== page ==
Arts + Culture » Culture

Nova Multifest does it for the culture

New single-day festival shines a light on the province’s rich and diverse cultural makeup.

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Nova Multifest
Saturday, July 28, 10am-8pm
Alderney Landing, 2 Ochterloney Street, Dartmouth
free multifestns.ca

If you take a look beyond Nova Scotia's tartan-clad, fish 'n' chips-dense, bagpipe-ridden traditions, you'll realize there's a lot more cultural diversity in this province than meets the eye. If you're having trouble seeing the rich multiculturalism making up our vast region, why not pay a visit to Nova Multifest and broaden your perspective?

Brand-new and with plans to become an annual event, Saturday's Nova Multifest was established to support and celebrate our rich tapestry of culture and diversity. Inspired by Canada's vision to be a progressive multicultural nation, it aims to bring communities together by supporting diversity, inclusion, tolerance and positivity.

"In the past 25 to 30 years Nova Scotia has grown so much," says Nova Multifest Society board member Juanita Peters, noting the province's thriving Italian, Lebanese, Asian and Muslim communities, in addition to the Indigenous and African communities. "We want people to come to Nova Multifest and see themselves represented, and if they don't, we'd like to work with them for future festivals."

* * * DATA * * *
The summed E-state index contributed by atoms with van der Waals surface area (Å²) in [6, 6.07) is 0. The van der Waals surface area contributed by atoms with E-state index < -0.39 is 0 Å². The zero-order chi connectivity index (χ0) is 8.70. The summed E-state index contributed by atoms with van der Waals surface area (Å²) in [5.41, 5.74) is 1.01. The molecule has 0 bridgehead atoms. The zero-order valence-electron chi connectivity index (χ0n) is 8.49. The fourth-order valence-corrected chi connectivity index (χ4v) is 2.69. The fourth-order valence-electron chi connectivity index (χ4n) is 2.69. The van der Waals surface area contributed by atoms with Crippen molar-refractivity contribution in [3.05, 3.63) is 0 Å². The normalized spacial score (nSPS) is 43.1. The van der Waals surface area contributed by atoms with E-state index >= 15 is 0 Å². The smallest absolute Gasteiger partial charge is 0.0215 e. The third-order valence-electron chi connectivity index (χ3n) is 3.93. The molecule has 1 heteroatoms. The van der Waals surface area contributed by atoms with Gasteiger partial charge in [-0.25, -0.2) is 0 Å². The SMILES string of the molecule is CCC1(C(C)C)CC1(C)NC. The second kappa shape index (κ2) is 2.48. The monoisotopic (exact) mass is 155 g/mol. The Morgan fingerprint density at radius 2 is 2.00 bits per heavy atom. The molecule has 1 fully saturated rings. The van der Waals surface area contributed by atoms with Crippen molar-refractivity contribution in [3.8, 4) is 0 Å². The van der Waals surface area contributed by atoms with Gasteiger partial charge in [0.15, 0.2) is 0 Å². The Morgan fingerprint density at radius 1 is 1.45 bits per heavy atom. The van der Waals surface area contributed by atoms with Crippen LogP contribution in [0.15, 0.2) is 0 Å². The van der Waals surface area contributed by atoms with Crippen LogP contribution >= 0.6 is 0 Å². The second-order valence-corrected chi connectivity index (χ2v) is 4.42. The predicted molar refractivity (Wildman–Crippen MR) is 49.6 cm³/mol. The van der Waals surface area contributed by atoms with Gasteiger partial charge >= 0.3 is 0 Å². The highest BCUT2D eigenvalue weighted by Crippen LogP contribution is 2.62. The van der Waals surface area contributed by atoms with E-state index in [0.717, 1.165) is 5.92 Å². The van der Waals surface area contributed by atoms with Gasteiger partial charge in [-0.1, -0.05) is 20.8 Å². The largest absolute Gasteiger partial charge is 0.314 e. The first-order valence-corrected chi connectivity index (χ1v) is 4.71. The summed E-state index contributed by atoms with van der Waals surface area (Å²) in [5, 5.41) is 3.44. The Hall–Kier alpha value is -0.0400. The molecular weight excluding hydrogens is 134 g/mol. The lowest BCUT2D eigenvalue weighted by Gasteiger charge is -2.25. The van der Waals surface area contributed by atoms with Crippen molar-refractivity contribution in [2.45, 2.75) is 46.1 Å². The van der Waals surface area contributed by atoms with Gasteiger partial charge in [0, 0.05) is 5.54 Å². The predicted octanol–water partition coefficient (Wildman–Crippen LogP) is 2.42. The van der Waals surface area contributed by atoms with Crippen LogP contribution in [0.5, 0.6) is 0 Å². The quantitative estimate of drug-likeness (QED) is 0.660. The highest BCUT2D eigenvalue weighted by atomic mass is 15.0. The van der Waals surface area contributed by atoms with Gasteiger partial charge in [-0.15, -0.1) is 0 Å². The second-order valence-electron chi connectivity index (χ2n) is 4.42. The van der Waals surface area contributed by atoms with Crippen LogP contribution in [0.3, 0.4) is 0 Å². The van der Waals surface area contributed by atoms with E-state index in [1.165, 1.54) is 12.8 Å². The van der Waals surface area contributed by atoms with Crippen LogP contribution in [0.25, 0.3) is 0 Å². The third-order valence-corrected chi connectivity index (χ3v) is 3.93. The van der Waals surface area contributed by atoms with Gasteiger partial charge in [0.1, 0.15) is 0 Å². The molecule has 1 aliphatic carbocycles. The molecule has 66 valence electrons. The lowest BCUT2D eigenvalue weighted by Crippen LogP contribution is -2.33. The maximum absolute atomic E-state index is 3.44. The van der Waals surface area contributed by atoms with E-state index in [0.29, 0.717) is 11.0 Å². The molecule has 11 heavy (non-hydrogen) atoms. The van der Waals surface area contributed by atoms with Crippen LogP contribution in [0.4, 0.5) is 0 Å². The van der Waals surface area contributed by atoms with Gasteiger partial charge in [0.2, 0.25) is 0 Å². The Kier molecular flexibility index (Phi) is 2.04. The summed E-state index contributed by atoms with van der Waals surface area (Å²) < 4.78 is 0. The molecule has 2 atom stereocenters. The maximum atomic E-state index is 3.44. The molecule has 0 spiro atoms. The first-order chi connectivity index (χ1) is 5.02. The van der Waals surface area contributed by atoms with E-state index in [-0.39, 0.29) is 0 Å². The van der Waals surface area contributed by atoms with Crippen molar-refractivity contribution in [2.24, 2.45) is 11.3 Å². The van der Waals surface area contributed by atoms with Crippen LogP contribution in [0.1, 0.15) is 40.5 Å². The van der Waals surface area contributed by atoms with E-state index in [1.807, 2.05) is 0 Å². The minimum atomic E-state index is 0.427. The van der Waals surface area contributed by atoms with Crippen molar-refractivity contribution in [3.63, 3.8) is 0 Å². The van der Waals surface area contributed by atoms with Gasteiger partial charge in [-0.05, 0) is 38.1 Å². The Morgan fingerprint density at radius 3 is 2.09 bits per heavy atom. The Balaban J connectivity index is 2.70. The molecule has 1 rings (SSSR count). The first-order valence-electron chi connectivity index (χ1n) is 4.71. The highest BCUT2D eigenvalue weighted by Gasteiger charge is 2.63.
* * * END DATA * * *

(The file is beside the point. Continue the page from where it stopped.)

And with over 20 performers and vendors setting up shop at Alderney Landing, including Philippine girl group Daughters 5, and Brother Khurshid's Halal Shack—finding familiar as well as new cultural offerings isn't going to be difficult. Add to the fact that the festival is entirely free and there's no excuse not to get some cultural exposure.

With goals to have festivals province-wide, Nova Multifest hopes to eventually introduce communities beyond Halifax and Dartmouth to multicultural diversity in the coming years. However, for this year their mission is simple. "We hope that people learn something new about another culture whether it's through the food, entertainment or the education," says Peters. "As long as people are walking out saying, 'I can't wait to do that again next year'—we're happy."

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